Lemme tell you, it was not easy finding good news and that's not because it's not out there. It's because most of it is so trivial, so incidental or so fleeting that it just ins't worth mentioning.
Anyhow, after considerable effort this is what I came up with:
Reports the New York Times:
Despite the violence that has plagued Iraq since the American occupation began three years ago, its schools have been quietly filling. The number of children enrolled in schools nationwide rose by 7.4 percent from 2002 to 2005, and in middle schools and high schools by 27 percent in that time, according to figures from the Ministry of Education.
The increase, which has greatly outpaced modest population growth during the same period, is a bright spot in an otherwise gloomy landscape of bombs and killings that have shattered community life in many areas in western and central Iraq. And it is seen as an important indicator here in a country that used to pride itself on its education system, then saw enrollment and literacy fall during the later years of Saddam Hussein's rule.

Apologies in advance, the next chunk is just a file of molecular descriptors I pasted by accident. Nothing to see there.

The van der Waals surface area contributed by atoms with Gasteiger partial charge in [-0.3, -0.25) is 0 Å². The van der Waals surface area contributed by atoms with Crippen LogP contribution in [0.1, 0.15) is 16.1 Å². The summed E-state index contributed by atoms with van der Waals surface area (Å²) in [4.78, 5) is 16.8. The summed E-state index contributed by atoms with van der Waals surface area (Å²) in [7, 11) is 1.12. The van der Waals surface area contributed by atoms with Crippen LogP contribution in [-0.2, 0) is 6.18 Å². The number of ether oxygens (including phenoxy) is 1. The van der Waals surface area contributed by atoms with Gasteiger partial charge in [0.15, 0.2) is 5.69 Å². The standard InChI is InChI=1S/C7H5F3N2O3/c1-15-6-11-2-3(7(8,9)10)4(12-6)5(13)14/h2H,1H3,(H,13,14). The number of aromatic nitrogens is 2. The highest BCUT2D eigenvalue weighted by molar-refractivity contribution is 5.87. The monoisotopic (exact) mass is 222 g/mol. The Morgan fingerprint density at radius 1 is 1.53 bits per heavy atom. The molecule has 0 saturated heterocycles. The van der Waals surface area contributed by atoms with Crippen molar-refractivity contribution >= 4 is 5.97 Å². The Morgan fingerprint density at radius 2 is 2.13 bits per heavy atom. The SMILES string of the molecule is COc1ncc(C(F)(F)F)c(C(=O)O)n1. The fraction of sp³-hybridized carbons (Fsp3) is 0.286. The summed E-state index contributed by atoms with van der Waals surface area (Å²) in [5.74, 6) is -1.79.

Not surprisingly, Baghdad is the only province in the country where primary school enrollment fell.
The move runs counter to the trend in other Muslim countries such as Afghanistan and Iran, where leaving Islam is a capital offense and Christian converts are often killed.
A group of Army engineers learned that five villagers, including a child, had been bitten by a stray dog. The dog was killed by the villagers, and buried. Our soldiers, concerned that it could have rabies, dug up the body and sent tissue samples to the Veterinary Corps in Landstuhl, Germany. The dog did have rabies, and the five villagers who were bitten received appropriate medical care, saving their lives, and earning the gratitude of the entire village.
Omar at Iraq the Model is warming to the controversial amnesty provision in Prime Minister Maliki's reconciliation plan.
Zeyad from Healing Iraq blog recently met with a bunch of Jordanian bloggers and posted this report.
Meanwhile, Fatima at Thoughts From Baghdad is in the States for a while and tells what it's like to get out of Dodge.